Every year at the San Diego County Fair, Roxy Restaurant doles out roughly 7,000 of its falafel burgers. These award-winning creations feature a falafel patty with melted cheese, tomatoes, and sprouts. The strange part is: the falafel burger might not even be Roxy's most popular item. That distinction probably goes to the artichoker, a sandwich that, much like the healthiest wedding cakes, is stacked with marinated artichoke hearts, black olives, and sunflower seeds. Chicken enchilada and grilled fish sate meat eaters, but it's the creative, vegetarian-friendly dishes such as these have helped keep Roxy a go-to spot in Encinitas since 1978, when brothers Shoja and Shahram Naimi opened it as an ice cream shop. The brothers have continually built upon that modest foundation over the years, but they have never strayed from their dedication to fresh ingredients and made-from-scratch, preservative-free cooking.
Thai Juan On features a menu that is chock-full of authentic Thai taste foundations, slightly altered to fit the grooves of American Thai eaters' taste buds. Kick things off with the likes of crispy noodle/mee krob ($6.95), before diving mouth-first into the rest of the menu. The dinner terrain covers more than 40 soup, noodle, rice, and entree dishes, including the magnificent noodle/mee phat num prik poa, which melds egg noodles with shrimp, scallop, calamari, and veggies ($15.95). The mermaid's dowry/pla prik lets diners sample the spicy taste of grilled sole, bell peppers, carrots, mushrooms, and onions before awkwardly explaining to their parents that they're in love with a human-fish hybrid. Thai Juan On's daily lunch menu features midday palate jolts like the Crying Tiger ($9.95)—grilled beef with spicy lime sauce—and the Red Devil ($10.95), spicy beef masaman curry with potato and onion.
Moist double chocolate chip cookies speckled with rich chocolate chunks. Coconut cheesecake brownies drizzled in chocolate syrup. Chocolate mousse-filled buttercream cake frosted with tufts of dark chocolate. It’s clear that Loving Nutrition’s desserts embody indulgent excess. It may come as a surprise then that they also embody vegan ideals, containing no gluten, dairy, egg, soy, or nuts. A pastry mecca for those with vegan beliefs or food allergies, Loving Nutrition stems from the brain of Suraya Iller, a pastry chef and mother of two. After noticing that many children with food allergies were excluded from eating birthday cakes and holiday treats, she swooped to the rescue, baking desserts that everyone could enjoy. In addition to whipping up red velvet cupcakes, chocolate chip cookies, and buttercream cakes, the shop also serves a variety of gluten-free breads, including tomato focaccia and pumpkin cranberry.
Qdoba's burrito baristas handcraft a catering menu of Mexican-inspired cuisine, customizable with a panoply of fresh ingredients for a taco, nacho, or burrito bar. Qdoba's culinary crafters craft succulent fillings for burritos, tacos, nachos, and quesadillas, including protein-packing choices, such as slow-roasted pulled pork, adobo-marinated grilled steak or chicken, and spiced shredded or ground beef, with vegetarian options also available. Taste the gooey flavor accents of the signature queso sauce, a three-cheese blend with roasted poblanos, tomatoes, and jalapeños, the pinto or black beans simmered in cumin and onion, or the creamy, hand-smashed guacamole that's ideal for filling up Queen Elizabeth's diamond-studded guacamole chalice. Tortilla chips with salsa bar and desserts complete each catered event, and customers can opt for burrito-boxed lunches and any add-ons.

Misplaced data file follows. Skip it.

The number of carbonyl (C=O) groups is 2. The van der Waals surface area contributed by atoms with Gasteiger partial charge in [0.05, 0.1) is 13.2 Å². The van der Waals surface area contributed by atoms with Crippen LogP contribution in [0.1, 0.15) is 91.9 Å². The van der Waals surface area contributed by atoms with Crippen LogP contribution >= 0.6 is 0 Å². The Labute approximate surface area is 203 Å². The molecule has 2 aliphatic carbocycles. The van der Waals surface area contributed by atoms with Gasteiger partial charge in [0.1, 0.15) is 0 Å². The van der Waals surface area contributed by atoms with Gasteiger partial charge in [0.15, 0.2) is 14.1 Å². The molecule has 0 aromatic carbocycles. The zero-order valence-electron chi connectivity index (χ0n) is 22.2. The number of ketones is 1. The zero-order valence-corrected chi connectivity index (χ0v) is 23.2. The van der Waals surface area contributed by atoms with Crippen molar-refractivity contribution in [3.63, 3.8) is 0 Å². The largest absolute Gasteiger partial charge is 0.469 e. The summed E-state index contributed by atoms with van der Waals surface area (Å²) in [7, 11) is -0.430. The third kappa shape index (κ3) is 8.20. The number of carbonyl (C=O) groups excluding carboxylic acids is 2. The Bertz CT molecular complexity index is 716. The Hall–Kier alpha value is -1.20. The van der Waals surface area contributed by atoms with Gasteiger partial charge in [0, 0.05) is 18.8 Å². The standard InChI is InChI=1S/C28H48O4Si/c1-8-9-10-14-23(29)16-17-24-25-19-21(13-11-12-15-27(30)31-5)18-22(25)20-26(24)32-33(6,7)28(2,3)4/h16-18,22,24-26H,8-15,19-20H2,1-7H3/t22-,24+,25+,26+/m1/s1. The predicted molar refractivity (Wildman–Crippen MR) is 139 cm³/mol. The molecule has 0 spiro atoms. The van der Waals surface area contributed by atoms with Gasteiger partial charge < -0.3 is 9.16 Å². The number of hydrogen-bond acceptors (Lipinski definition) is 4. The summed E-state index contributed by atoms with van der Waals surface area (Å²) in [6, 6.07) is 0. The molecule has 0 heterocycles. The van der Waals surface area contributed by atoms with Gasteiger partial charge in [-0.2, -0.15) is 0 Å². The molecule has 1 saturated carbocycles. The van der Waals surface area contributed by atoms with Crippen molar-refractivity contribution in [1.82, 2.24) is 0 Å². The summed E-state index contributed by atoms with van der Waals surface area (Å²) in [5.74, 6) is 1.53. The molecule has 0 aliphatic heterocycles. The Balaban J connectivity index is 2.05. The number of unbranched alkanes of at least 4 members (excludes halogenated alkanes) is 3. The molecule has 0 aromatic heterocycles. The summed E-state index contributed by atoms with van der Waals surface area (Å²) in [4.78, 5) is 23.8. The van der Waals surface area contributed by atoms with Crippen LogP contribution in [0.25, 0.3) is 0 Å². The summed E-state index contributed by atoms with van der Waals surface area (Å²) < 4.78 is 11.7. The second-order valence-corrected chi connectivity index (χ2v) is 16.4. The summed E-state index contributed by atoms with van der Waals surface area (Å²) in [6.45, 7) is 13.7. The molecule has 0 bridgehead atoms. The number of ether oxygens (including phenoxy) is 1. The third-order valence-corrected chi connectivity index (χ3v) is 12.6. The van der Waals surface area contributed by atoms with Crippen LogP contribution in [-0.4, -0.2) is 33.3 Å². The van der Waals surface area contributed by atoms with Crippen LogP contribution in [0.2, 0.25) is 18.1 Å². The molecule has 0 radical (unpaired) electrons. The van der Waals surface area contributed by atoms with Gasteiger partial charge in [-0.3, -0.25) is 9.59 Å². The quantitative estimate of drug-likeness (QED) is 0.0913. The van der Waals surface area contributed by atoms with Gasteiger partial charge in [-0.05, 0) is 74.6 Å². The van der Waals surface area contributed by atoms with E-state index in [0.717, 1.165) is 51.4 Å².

Extreme Pita's sandwiches serve as a healthier, tastier alternative to fast-food options. Pitas are filled with meats, veggies, and flavorful sauces in inventive combinations. Chef-inspired sandwiches are inspired by various cuisines, with bourbon chipotle sauce giving grilled chicken a Big Easy kick and sweet chili sauce lending a Thai-inspired spin to the philly steak. Nutritional information for each sandwich is readily available on the website, and diners can eat with a clearer conscience and smaller carbon footprint knowing that Extreme Pita partakes in a number of green initiatives, such as recycling whenever possible and using tankless water heaters and Energy-Star-rated refrigerators.
Haritna Restaurant’s menu of regional Middle Eastern dishes plots out an exploration of international edibles accompanied by fresh bread baked in house. Twin skewers support the Kifta kebab’s seasoned ground beef mixed with juicy onions and leafy parsley, and the skewers can be recycled into jumbo toothpicks or extra crossbow bolts after the meal ($8). Insatiable incisors tear into the house-specialty barbecue chicken, a charbroiled half chicken delicately marinated to sport an appetizing tan while luxuriating on a beach of basmati rice ($8). Chicken-kebab and falafel sandwiches ensnare their respective ingredients in a doughy cell made out of a french roll, a pita, or sourdough bread ($5.50 each). Plunge slices of Haritna’s bread into a pristine pool of hummus ($3/small, $5.50/large) or fool, a combination of fava beans, garlic, and lemon juice mixed by an august clown ($3/small, $5.50/large). Harnita's also make sweets such as knafeh, shredded dough stuffed with cheese and syrup ($3.50), and harisseh ($1) in house.